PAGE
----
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Lending Money to Your Corporation

Starting a business takes a substantial amount of money and effort. However, there are right and wrong ways to go about lending money to your corporation.

If you want to lend money to your corporation, you properly document the transaction. If you give money to your business to purchase inventory and the company defaults on the loan, you may be qualified to write off the loan as a business bad debt versus and investment loss. A business bad debt can be offset against other ordinary income such as W-2 income, interest and dividend income. A business bad debt can result in creating a net operating loss on your individual return when you don’t have enough income to offset the business loss.

A non-business bad debt is treated as a capital loss. A capital loss will only offset capital gains. If you realize net capital loss, you can then use the loss to offset up to $3,000 in ordinary income.

When you loan money to your business, you should be paid back with interest. The interest is taxable to you, and deductible to the business.

If you are considering lending money to your corporation, there are four requirements that you must meet to qualify your debt for a loan instead of equity:

  1. Your debt should be documented as a written obligation that needs to be paid back by a specific date or a certain amount must be paid on demand.
  2. The debt cannot be converted into stocks for the corporation or any other equity interest.
  3. The corporation must determine interest rates and payment deadlines based upon corporation profits, decision making, and other factors.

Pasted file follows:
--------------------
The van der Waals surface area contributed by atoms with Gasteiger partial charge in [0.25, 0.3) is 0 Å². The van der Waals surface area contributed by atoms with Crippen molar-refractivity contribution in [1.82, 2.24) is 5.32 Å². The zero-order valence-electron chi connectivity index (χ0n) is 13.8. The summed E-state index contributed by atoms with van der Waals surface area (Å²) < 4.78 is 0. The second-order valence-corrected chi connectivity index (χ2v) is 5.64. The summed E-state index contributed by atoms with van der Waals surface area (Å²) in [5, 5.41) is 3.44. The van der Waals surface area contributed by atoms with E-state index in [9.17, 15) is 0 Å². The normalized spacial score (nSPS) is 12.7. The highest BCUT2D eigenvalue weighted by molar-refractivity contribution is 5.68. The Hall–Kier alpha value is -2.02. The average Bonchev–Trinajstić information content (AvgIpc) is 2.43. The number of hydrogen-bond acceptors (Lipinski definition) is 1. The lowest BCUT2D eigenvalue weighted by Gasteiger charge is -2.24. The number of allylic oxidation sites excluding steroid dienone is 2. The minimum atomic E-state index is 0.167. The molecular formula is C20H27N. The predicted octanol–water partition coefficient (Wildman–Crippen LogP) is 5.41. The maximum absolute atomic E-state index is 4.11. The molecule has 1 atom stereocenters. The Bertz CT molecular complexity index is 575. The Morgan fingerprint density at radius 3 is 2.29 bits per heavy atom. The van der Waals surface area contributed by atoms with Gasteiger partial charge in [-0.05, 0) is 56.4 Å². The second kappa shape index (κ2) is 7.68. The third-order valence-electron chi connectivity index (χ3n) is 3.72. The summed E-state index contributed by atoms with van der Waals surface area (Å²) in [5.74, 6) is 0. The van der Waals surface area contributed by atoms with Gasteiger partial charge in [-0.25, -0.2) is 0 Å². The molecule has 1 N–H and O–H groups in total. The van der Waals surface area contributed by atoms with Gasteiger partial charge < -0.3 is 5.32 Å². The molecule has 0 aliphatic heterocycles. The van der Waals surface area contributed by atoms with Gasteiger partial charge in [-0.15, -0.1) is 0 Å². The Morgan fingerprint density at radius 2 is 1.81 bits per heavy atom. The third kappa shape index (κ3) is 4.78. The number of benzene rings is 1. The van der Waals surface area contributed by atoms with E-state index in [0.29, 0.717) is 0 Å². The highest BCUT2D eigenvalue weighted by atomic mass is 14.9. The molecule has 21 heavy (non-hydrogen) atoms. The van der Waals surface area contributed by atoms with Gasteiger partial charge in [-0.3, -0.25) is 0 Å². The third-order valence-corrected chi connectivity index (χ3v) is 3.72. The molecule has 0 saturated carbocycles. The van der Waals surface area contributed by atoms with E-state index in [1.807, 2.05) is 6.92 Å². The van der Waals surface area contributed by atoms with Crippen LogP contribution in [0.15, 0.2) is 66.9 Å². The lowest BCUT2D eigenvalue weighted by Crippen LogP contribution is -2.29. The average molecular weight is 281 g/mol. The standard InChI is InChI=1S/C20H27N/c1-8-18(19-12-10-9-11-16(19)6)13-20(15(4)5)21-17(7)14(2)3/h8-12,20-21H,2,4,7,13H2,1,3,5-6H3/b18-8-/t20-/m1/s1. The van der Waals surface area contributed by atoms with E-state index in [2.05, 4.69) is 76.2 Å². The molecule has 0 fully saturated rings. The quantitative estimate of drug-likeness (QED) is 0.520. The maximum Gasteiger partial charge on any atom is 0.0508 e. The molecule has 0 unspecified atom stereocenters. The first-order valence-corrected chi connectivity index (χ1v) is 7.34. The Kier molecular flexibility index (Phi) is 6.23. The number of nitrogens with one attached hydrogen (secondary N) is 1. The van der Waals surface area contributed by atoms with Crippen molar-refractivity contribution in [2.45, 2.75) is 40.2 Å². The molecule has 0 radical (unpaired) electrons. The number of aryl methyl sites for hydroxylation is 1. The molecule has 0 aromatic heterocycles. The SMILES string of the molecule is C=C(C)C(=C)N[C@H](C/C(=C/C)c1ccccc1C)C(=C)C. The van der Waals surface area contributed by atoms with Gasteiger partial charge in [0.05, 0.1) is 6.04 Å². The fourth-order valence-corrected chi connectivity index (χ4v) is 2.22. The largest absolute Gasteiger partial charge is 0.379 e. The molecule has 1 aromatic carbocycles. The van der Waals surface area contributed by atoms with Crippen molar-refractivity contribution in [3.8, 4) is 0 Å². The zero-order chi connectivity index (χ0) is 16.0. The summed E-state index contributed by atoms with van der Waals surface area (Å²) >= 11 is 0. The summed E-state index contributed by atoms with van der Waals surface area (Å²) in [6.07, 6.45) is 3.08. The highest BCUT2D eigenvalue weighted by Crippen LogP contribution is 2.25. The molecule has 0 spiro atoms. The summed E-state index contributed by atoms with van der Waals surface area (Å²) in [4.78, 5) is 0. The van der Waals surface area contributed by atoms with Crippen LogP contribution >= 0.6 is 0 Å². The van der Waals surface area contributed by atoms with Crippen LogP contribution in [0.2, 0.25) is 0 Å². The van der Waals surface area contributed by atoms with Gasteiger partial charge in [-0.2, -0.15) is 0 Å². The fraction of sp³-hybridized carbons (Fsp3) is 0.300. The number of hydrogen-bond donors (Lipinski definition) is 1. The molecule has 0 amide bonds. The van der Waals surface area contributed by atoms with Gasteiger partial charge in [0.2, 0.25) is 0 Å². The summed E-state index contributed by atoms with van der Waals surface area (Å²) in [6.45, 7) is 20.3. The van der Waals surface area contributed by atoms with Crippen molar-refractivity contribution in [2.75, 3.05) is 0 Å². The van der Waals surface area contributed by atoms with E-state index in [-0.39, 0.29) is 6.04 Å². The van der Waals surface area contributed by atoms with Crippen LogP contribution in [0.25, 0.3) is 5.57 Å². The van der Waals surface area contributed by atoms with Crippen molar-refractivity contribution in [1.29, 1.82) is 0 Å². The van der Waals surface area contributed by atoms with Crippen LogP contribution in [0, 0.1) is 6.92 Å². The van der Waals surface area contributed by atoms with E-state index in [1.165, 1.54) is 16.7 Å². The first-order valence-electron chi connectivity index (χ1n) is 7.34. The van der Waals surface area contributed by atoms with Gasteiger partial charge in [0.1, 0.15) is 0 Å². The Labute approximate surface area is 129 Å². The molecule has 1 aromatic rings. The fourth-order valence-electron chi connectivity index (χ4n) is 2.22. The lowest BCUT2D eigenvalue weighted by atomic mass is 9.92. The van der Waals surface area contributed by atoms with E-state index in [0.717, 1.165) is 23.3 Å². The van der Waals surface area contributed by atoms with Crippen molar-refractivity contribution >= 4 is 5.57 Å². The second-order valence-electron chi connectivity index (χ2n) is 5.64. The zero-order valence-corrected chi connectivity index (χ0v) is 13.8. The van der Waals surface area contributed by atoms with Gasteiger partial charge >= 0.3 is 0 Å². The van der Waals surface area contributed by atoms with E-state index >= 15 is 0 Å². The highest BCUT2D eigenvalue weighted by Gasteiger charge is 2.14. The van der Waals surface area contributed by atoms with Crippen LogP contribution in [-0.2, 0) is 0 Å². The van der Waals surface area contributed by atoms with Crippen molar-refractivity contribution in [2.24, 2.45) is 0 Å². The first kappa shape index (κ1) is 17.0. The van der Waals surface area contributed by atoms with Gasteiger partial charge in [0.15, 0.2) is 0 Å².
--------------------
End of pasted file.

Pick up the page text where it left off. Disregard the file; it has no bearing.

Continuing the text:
4. The lender must be an eligible shareholder of the corporation, individual, estate, trust or tax-exempt entity.

If a bank or individual will not make a loan directly your corporation, you can use a “back-to-back” loan. Back-to-back loans are an option for lenders of corporations if the lender wants personal guarantees in loaning money. In a back-to-back loan, the lender will make a loan to the shareholders who will then make a loan to the corporation. When a back-to-back loan is usedFree Web Content, tax results are far better than if a corporate loan is made.

Source: Free Articles from ArticlesFactory.com

ABOUT THE AUTHOR


Alan Olsen is the managing partner at Greenstein Rogoff Olsen  & Co., a top Bay Area CPA firm. He focuses on developing innovative strategies for business enterprises and individuals. A specialist in income tax planning, he frequently lectures and writes articles on tax issues for professional organizations and community groups. His website is ranked among the top in the nation for accounting firms, featuring tax tools and business leadership articles: http://www.groco.com



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